Death of a local paper: Saltwire announces closing of Sackville Tribune-Post

The Sackville Tribune-Post closed its downtown offices in 2018 to save money in the face of declining ad revenues

Mark Lever, President and CEO of the Saltwire Network has confirmed that his company has closed the Sackville Tribune-Post.

“Every time a brand goes away, it’s a sad, sad day,” Lever said today during a telephone interview.

He added that subscriptions to the Tribune-Post had fallen below 400 when Saltwire suspended publication of its weeklies a year ago after the outbreak of the COVID-19 pandemic.

Lever explained that the paper would need a minimum of 1,000 paid subscriptions or “memberships” to make it a viable business and the Halifax-based Saltwire Network saw no prospect of it reaching that threshold.

“We know what the paper meant to the community,” he said, “but we weren’t making money and there was a lack of public demand.”

He said that while closing the Tribune-Post was a necessary decision, it was also a painful one, partly because Owen Barnhill, Saltwire’s Chief Financial Officer is from Sackville and he grew up reading the paper.

Hope for Amherst News

In the meantime, Lever said Saltwire is hoping to revive the Amherst News once it reaches the 1,000 subscriber threshold, but he’s not sure yet when that might be.

“We’re still hoping to bring it back,” he added. “We feel there’s an opportunity for it to come back.”

At the moment, Saltwire is distributing a weekly publication called the Cumberland Wire as part of its advertising flyer package delivered to 20,000 households in northern Nova Scotia. But Lever says the Cumberland Wire is filled with light features while a revived Amherst News would carry the serious journalism the area needs.

He adds that the Amherst News would carry local advertising, but its main focus would be attracting subscribers who would also have digital access to all of Saltwire’s publications including its daily papers in Halifax, Cape Breton, Charlottetown and St. John’s.

Sackville institution

The Sackville Tribune-Post was born nearly 75 years ago — on June 3, 1946 — when The Sackville Tribune joined with its arch rival The Sackville Post.

In his “Tantramar Flashback” column on September 23, 2009, Sackville historian Bill Hamilton wrote that the older of the two papers, The Sackville Post dated from May 12, 1870 while The Sackville Tribune first appeared in 1902.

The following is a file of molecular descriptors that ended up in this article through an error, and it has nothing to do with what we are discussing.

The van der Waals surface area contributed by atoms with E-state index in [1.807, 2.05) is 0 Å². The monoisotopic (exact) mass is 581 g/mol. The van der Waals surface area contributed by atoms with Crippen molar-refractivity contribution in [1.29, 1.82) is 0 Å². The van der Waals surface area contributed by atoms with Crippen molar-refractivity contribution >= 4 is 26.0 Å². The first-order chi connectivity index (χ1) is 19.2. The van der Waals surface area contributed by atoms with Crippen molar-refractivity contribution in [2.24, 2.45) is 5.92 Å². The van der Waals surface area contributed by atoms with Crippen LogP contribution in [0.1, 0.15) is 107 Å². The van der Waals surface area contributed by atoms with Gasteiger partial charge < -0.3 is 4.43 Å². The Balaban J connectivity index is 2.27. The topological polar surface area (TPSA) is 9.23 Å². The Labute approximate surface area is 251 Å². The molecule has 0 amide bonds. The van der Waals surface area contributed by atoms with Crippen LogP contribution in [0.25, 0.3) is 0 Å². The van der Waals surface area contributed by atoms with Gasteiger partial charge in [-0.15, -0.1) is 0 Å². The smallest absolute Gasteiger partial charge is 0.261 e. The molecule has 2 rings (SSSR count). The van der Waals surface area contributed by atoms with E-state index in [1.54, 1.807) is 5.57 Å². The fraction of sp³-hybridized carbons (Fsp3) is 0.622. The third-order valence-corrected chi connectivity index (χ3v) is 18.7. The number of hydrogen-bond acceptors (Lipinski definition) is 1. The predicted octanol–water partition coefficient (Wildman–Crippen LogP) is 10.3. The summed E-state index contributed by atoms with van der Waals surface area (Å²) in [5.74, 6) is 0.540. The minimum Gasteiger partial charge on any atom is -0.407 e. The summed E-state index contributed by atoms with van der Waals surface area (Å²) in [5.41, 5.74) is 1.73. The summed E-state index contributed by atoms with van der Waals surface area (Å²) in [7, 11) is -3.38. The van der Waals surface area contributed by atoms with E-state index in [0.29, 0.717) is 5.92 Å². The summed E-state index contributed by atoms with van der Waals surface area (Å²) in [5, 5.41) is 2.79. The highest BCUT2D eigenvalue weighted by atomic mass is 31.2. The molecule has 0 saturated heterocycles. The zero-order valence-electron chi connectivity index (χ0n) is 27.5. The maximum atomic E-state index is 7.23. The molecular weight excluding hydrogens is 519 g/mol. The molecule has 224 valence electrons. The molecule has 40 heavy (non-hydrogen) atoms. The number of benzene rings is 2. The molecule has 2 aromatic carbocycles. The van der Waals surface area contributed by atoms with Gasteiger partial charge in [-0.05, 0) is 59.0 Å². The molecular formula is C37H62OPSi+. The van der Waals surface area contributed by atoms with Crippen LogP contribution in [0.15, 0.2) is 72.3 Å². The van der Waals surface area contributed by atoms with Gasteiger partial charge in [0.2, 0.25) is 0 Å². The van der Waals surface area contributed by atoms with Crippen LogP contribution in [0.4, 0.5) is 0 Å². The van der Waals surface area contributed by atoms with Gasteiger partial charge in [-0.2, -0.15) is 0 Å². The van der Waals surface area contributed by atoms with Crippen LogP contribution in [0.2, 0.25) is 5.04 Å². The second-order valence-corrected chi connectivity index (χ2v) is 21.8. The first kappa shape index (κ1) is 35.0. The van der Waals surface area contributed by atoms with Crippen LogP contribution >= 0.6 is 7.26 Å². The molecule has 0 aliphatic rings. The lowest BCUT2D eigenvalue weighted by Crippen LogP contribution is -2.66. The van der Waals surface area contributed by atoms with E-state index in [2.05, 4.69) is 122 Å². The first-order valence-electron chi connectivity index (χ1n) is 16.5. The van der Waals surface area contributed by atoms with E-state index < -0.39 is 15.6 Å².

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4 Responses to Death of a local paper: Saltwire announces closing of Sackville Tribune-Post

  1. marc truitt says:

    Sad news, Bruce. While I very much appreciate and respect your journalistic efforts on behalf of our town, is it too much to hope that the Amherst News might extend its coverage to the larger Chignecto region, including Sackville?

  2. Shawn Mesheau says:

    An era has officially passed. The Tribune publication and print operations were an important part of our community and surrounding communities. As well another part of our history the Sackville Harness Shop appears to be on the verge of closing. The Tribune and the Harness Shop truly the last of an era. Memories of my childhood that include these two institutions, my siblings recollection of living behind the Harness Shop and watching/talking to Jack who’s work station was at the back window. My mother being an employee of the Tribune as a young women and again later in her life. Sackville is many things to many people, however its history will always be the anchor to our future.

  3. Les Hicks says:

    This is definitely sad news, and the end of an era for sure. The Sackville Tribune-Post was an important source of local news when I was growing up in Upper Sackville in the 1960’s. Along with the news coverage about town business we were also treated to the various local news columns that covered the surrounding areas. Our columnist for the Upper and Middle Sackville news would call my grandmother, along with most of the other residents of our area, for any type of news that they might have to share (the columnists were apparently paid by the word), resulting in important news items like “Mr. and Mrs. Hedley Hicks motored to Moncton on Tuesday for some shopping and lunch with her sister and brother-in-law. A good time was had by all.” We also enjoyed the weekly columns of Dave Mackay and I for one never did find out what the acronym, the ‘OB-BW’ stood for before he passed away. Can anyone enlighten us with its meaning?
    After moving out west to work, I kept up my subscription so as to stay abreast of local news from home, and I remember showing friends in Edmonton some of the earth shaking headlines that graced the front page. My two favourites were “Local Woman Gets Perfect Cribbage Hand” and “Local Man Grows Siamese Cucumbers” – after reading the latest news about murders and armed robberies in the Edmonton Journal it was actually refreshing and comforting to receive more down to earth news from my small home town.
    We have been very fortunate in Sackville to have such an experienced journalist like Bruce retire in our little community and keep us informed about more important local news items since the decline, and now demise, of the Tribune-Post. We owe him a debt of gratitude for all of the hours he has put in to provide coverage of developments at Town Hall and other important issues that have come up in the last few years. Thank you Bruce.

  4. Kata List Productions says:

    People use the internet for their news from a lot of different sources… its a different world now and we are not going back. Its especially interesting is to see a young generation coming up that are completely unbrainwashed by CBC propaganda… that gives me hope. rip Sackville Tribune Post.

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